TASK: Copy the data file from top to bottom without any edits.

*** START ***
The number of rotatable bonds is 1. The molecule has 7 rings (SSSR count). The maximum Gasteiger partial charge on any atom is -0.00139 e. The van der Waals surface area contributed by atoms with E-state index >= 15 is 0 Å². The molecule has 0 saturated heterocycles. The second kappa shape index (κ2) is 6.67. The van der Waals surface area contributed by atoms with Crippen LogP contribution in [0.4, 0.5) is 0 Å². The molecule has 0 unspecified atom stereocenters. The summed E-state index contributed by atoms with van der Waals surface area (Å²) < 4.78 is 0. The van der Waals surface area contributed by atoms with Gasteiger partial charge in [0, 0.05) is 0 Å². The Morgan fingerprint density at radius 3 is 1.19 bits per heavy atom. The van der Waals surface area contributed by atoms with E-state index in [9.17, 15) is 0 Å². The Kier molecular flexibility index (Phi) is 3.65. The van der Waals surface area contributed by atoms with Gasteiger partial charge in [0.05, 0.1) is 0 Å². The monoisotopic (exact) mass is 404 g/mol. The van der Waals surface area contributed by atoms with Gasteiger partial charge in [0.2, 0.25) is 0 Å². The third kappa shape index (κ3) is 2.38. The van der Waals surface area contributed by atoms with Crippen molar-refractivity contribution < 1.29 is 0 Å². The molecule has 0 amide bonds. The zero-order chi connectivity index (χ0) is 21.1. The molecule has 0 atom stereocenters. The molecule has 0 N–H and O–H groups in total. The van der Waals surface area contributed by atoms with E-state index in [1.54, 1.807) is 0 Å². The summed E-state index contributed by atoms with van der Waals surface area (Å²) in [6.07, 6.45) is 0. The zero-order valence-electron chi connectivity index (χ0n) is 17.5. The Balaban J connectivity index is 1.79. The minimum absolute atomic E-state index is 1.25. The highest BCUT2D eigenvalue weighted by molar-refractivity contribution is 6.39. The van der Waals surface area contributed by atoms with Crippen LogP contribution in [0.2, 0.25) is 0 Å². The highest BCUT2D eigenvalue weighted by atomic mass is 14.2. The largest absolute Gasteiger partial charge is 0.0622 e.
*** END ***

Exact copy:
The number of rotatable bonds is 1. The molecule has 7 rings (SSSR count). The maximum Gasteiger partial charge on any atom is -0.00139 e. The van der Waals surface area contributed by atoms with E-state index >= 15 is 0 Å². The molecule has 0 saturated heterocycles. The second kappa shape index (κ2) is 6.67. The van der Waals surface area contributed by atoms with Crippen LogP contribution in [0.4, 0.5) is 0 Å². The molecule has 0 unspecified atom stereocenters. The summed E-state index contributed by atoms with van der Waals surface area (Å²) < 4.78 is 0. The van der Waals surface area contributed by atoms with Gasteiger partial charge in [0, 0.05) is 0 Å². The Morgan fingerprint density at radius 3 is 1.19 bits per heavy atom. The van der Waals surface area contributed by atoms with E-state index in [9.17, 15) is 0 Å². The Kier molecular flexibility index (Phi) is 3.65. The van der Waals surface area contributed by atoms with Gasteiger partial charge in [0.05, 0.1) is 0 Å². The monoisotopic (exact) mass is 404 g/mol. The van der Waals surface area contributed by atoms with Gasteiger partial charge in [0.2, 0.25) is 0 Å². The third kappa shape index (κ3) is 2.38. The van der Waals surface area contributed by atoms with Crippen molar-refractivity contribution < 1.29 is 0 Å². The molecule has 0 amide bonds. The zero-order chi connectivity index (χ0) is 21.1. The molecule has 0 atom stereocenters. The molecule has 0 N–H and O–H groups in total. The van der Waals surface area contributed by atoms with E-state index in [1.54, 1.807) is 0 Å². The summed E-state index contributed by atoms with van der Waals surface area (Å²) in [6.07, 6.45) is 0. The zero-order valence-electron chi connectivity index (χ0n) is 17.5. The Balaban J connectivity index is 1.79. The minimum absolute atomic E-state index is 1.25. The highest BCUT2D eigenvalue weighted by molar-refractivity contribution is 6.39. The van der Waals surface area contributed by atoms with Crippen LogP contribution in [0.2, 0.25) is 0 Å². The highest BCUT2D eigenvalue weighted by atomic mass is 14.2. The largest absolute Gasteiger partial charge is 0.0622 e.